You can also recall the Pentium Pro (The CPU on which both the P-II and the P-III were based on) It was a horrible performer for 16-bit code, but on 32-bit code it was pretty much king. Also don't forget the extremely fast cache that it had. A PPro200 with enough RAM can handle Windows 2000 without a hitch. (I know, I had one with 256Meg RAM) The P-II came out, with a less performant cache and it couldn't beat the PPro clock-for-clock. That's why the lowest P-II came at 233MHz. (Yeah, it also included the MMX instruction set, I know, I know...)

    In summary: within processor families you can compare, outside processor families you are pretty much SOL.

    Besides, I know I'm going to sound like someone saying "we have enough processor power", but my primary laptop is a P-III 500MHz mobile with 512Meg PC100 RAM. You know what? That baby runs pretty much everything I throw at it: Windows XP Pro SP2, OpenOffice 2.0.2, Firefox, Thunderbird 1.5, AVG Antivirus, PuTTY, Filezilla, Acrobat Reader 7, iTunes6, Quicktime, Media Player classic, Borland Delphi Personal, Eclipse 3.0, Tomcat and The GIMP (but I have to be patient when handling big images). Perhaps not all at the same time (I never tried), but I often run at least a selection of the above. Sure, sometimes I have to wait a few seconds for a program to start, but it's not as if I'm that of a hurry.
    If I need more oompha, I just switch to my own AMD Athlon MP 2400+ SMP machine (4Gig RAM) or to my wifes P-IV 2.6GHz Hyperthreading (2Gig RAM). Frankly, that doesn't happen often...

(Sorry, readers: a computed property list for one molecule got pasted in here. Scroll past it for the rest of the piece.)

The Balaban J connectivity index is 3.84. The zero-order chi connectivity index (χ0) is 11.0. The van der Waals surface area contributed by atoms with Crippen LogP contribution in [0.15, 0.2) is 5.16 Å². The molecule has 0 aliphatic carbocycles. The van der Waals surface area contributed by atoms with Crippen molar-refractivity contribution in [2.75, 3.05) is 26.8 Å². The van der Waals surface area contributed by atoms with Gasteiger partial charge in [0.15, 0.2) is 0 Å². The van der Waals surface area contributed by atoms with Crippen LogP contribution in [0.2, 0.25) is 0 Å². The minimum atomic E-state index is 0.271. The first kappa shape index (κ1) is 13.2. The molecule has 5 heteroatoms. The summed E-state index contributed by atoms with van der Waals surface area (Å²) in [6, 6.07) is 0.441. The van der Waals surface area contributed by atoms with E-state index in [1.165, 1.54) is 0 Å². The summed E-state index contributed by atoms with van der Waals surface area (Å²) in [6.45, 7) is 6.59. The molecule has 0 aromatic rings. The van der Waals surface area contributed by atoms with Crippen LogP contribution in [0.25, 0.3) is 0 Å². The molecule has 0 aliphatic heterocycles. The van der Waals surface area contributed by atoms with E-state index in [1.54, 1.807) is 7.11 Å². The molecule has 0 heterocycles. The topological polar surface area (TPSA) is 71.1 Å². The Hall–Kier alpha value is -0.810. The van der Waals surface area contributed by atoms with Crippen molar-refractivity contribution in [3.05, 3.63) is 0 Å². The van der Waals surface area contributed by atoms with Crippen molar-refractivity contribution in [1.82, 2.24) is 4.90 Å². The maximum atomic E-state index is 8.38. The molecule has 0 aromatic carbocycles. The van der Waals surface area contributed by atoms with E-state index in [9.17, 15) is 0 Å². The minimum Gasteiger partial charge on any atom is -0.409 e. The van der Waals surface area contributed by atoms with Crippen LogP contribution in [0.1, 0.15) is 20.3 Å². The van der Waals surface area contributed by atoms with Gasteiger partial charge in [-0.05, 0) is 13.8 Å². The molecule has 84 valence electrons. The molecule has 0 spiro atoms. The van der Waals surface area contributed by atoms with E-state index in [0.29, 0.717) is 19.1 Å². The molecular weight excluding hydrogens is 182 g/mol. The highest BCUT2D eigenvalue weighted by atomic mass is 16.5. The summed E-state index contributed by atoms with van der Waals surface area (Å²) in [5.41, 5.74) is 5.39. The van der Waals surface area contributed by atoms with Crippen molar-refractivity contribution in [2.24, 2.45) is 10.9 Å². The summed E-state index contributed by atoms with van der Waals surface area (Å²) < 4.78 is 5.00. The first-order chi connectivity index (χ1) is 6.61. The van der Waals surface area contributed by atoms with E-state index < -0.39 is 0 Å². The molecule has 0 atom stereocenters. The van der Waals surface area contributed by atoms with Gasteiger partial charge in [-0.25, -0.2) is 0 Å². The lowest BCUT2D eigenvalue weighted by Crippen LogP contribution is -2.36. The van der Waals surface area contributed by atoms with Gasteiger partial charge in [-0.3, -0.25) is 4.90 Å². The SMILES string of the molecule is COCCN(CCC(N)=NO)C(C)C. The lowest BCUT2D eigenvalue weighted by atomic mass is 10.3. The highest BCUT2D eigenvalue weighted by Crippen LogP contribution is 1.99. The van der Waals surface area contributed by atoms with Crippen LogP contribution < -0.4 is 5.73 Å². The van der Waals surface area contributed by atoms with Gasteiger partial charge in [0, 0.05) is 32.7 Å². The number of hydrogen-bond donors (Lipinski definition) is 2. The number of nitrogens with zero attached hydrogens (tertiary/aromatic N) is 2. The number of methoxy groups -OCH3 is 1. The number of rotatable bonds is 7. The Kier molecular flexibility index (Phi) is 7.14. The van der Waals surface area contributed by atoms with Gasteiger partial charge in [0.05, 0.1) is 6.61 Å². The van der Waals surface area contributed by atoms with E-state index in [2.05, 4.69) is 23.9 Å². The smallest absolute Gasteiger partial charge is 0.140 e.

• by JollyFinn (267972) on Friday April 07, 2006 @07:33AM (#15083138)
    It is only natural to extend this idea to the sharing of all resources on the chip. This is accomplished by putting them all in one big core and adding multicore functionality via symmetric multi-threading (SMT), a.k.a. hyperthreading. The secret is designing a processor for SMT from the start, not bolting it on a processor designed for single-threading as happened with the P4. I strongly believe that such a design would outperform any strict-separation multicore design with a similar transistor budget.

    Too bad it doesn't work that way. Lots of structures in CPU are n in complexity where n is width of processor. Also when the travaling of information across a die takes more than 10 cycles you need to have smaller structures, it will increase latencies of instructions.

    Here's one example, the bypass path needs to connect load port and every integer unit to every integer unit So there is (n*n) Connections between units, and the number of stages it needs to go in selecting input hampers the clockspeed eventally. There is practical limit on core size if we go bigger the clockspeed penalties and latencies will reduce more performance than adding core resouces will increase. Also SMT hurts cache hit rate, and that penalizes per thread performance also. When you put more execution units the maximum distance between execution units grows so the time its needed per cycle increases, due to delays moving data between execution units. But execution units are *NOT* the area where widening hurts mosts, its still easiest to explain. So then you either use 2 cycle latencies or go for very lower clockspeeds, or increase the voltage but power consumption is relative to v so no matter what the efficiency goes down.

    I believe SMT isn't completely dead, it can make a comback in intel machines at somepoint, with SOME additional per core resources. But from now on there is multiple cores.

    To make it clear, the transistor budget right now is so large that putting them all in single core isn't efficient, due to need to move data inside the core, and the n complexities.